Statistics Canada’s latest data shows that Canadian exports to Belgium, which amounted to $423  million in May and decreased to $114 million in June, decreased again to $93 million in July. Canadian imports from Belgium on the other hand, amounting to $168 million in May and up to $235 million in June, were up again in July, though slightly to $236 million. As we can see from this, our bilateral trade fluctuates a lot and it will be interesting to see how it will evolve in the months ahead.
Overall, Canadian exports rose 2.3% in July while imports were up only 1.7%, reducing Canada’s merchandise trade deficit with the world from $811 million in June to $593 million in July. Total Canadian exports rose to $45.5 billion, just below the previous record of $45.6 billion of July 2014, with motor vehicles and parts (+9.9%), consumer goods (+7.3%) and aircraft and other transportation equipment and parts (+19.2%) leading the gain. These increases were partially offset by a decrease in exports of energy products (-5.7%). Total Canadian imports grew to $46.1 billion. Higher imports of energy products (+12.8%), aircraft and other transportation equipment and parts (+2.9%), as well as electronic and electrical equipment and parts (+4.4%) were partially offset by a decline in imports of metal and non-metallic mineral products (-9.6%).
Geographically, Canadian exports to the United States increased 2.1% to $34.7 billion, while imports from the United States rose 4.3% to $30.9 billion. Canada’s trade surplus with the United States therefore narrowed from $4.4 billion in June to $3.8 billion in July. Exports to other countries were up 2.9% to $10.7 billion, led by an 11.7% increase in exports to China. Imports from other countries decreased 3.1% to $15.1 billion, with imports from the U. K. down 40.2%. This brought Canada’s trade deficit with countries other than the United States from $5.2 billion down to $4.4 billion.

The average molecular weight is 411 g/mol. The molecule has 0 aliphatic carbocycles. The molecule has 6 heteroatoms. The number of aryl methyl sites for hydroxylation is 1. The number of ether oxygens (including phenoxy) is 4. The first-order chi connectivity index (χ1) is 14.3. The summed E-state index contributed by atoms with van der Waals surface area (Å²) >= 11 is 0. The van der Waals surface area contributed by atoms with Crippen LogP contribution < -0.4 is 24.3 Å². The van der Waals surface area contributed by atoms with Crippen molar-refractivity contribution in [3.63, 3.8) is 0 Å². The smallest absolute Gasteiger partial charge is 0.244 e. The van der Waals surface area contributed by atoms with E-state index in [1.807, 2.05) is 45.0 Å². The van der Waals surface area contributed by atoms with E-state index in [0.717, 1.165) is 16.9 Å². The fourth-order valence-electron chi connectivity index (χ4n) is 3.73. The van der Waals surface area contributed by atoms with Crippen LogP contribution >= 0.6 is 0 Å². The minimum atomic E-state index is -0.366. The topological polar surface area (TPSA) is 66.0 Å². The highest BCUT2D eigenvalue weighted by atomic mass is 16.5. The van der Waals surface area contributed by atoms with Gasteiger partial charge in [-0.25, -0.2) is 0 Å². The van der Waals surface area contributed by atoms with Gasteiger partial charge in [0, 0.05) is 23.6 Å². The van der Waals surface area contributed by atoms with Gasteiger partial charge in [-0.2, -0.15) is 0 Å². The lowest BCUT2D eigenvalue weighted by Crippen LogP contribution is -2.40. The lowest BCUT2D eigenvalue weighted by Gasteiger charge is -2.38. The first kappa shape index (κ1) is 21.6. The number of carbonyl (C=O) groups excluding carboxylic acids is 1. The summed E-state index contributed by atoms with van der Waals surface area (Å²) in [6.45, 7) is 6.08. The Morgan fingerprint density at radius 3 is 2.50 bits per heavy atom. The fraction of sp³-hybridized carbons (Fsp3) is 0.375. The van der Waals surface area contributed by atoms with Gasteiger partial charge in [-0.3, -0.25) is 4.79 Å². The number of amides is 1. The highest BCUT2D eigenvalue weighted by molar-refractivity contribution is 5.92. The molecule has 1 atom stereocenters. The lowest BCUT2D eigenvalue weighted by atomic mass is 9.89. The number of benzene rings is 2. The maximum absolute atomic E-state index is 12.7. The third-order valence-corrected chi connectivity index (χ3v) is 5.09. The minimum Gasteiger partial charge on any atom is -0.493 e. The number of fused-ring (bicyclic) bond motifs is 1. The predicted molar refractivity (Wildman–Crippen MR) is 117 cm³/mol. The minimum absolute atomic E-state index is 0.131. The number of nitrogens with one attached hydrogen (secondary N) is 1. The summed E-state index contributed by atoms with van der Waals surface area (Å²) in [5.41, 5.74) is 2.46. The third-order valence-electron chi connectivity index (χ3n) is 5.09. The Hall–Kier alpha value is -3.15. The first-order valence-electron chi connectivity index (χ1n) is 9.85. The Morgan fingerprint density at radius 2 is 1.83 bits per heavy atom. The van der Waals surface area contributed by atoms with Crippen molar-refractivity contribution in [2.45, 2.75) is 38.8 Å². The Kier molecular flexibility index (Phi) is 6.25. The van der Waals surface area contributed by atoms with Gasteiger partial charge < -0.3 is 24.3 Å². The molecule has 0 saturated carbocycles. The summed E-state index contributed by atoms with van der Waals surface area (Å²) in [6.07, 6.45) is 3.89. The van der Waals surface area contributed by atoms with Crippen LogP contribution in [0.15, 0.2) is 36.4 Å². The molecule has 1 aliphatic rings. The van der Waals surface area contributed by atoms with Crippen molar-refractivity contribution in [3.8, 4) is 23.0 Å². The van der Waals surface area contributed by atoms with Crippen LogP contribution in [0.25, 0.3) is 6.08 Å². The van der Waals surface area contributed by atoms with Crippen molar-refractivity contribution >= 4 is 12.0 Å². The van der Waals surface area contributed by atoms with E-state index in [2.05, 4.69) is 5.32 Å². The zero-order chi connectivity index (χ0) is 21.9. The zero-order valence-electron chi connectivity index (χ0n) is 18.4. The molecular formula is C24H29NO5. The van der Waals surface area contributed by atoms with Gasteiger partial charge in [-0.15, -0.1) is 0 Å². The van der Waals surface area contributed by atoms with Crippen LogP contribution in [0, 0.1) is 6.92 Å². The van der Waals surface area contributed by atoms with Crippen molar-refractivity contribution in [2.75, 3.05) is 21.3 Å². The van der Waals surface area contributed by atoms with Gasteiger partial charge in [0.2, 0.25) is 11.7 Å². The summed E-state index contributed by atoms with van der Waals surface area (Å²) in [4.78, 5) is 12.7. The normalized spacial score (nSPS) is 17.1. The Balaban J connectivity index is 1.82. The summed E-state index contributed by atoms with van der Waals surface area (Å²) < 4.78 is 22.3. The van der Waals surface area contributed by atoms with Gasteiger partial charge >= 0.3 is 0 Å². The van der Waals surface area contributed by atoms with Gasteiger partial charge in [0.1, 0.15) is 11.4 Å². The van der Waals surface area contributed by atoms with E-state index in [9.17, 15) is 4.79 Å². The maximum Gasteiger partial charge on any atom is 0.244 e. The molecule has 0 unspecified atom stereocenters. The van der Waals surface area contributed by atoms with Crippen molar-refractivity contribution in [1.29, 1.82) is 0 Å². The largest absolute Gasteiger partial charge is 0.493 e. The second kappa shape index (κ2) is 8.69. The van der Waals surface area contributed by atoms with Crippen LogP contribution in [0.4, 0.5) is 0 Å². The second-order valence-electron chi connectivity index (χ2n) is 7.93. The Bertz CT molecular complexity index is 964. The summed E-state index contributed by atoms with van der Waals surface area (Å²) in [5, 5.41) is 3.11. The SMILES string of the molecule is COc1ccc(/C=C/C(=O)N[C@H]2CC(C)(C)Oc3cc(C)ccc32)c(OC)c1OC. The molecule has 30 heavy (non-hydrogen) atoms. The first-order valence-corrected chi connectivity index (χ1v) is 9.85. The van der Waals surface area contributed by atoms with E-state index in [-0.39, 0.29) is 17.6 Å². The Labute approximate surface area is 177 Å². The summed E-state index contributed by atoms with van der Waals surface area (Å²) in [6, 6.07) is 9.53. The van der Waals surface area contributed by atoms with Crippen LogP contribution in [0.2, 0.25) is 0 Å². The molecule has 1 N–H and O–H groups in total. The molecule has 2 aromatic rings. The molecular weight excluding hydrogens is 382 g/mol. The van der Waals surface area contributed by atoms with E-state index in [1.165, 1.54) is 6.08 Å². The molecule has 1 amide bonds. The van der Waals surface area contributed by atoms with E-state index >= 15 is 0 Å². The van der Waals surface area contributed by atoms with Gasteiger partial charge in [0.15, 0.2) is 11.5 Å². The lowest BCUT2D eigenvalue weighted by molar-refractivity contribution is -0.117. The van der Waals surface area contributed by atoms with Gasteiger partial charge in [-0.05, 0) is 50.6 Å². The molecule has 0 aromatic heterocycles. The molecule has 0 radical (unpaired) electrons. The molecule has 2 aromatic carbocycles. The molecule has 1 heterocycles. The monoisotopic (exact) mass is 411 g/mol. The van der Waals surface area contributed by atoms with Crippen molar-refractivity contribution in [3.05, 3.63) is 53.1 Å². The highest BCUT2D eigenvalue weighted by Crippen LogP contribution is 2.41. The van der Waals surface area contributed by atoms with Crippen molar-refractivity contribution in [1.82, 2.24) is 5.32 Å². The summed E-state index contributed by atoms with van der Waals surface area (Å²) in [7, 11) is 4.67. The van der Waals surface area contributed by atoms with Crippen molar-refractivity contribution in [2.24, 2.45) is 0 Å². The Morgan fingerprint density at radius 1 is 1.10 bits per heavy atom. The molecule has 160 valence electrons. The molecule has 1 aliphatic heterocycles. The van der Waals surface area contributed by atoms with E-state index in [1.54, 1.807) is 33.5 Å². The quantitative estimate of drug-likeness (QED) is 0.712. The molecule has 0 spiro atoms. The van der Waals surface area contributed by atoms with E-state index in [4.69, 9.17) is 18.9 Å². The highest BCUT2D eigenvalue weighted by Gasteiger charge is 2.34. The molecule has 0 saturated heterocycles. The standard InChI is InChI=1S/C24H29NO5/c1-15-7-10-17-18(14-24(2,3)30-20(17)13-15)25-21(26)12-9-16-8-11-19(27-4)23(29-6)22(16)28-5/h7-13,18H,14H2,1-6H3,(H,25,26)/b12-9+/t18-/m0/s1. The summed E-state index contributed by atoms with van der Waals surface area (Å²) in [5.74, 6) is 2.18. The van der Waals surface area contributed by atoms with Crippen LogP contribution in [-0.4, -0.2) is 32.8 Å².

South of the border, figures from the Census Bureau show that the U.S. goods and services deficit was down 7.8% in July, at $41.9 billion. U.S. exports stood at $188.5 billion, 0.5% higher than June’s, while imports were at $230.4 billion, down about 1% from June. Automotive vehicles and parts and industrial supplies and materials led the increase in exports with consumer goods leading the decrease in imports. In July, the U.S. recorded trade surpluses with South and Central America and trade deficits with China, the European Union, Japan, Mexico, South Korea and as we know, with Canada.
Christian Sivière, Import Export Logistics Solutions TM, Montréal                All Rights Reserved September 2015
Sources : Statistics Canada, U.S. Census Bureau

Add Your Heading Text Here

Lorem ipsum dolor sit amet, consectetur adipiscing elit. Ut elit tellus, luctus nec ullamcorper mattis, pulvinar dapibus leo.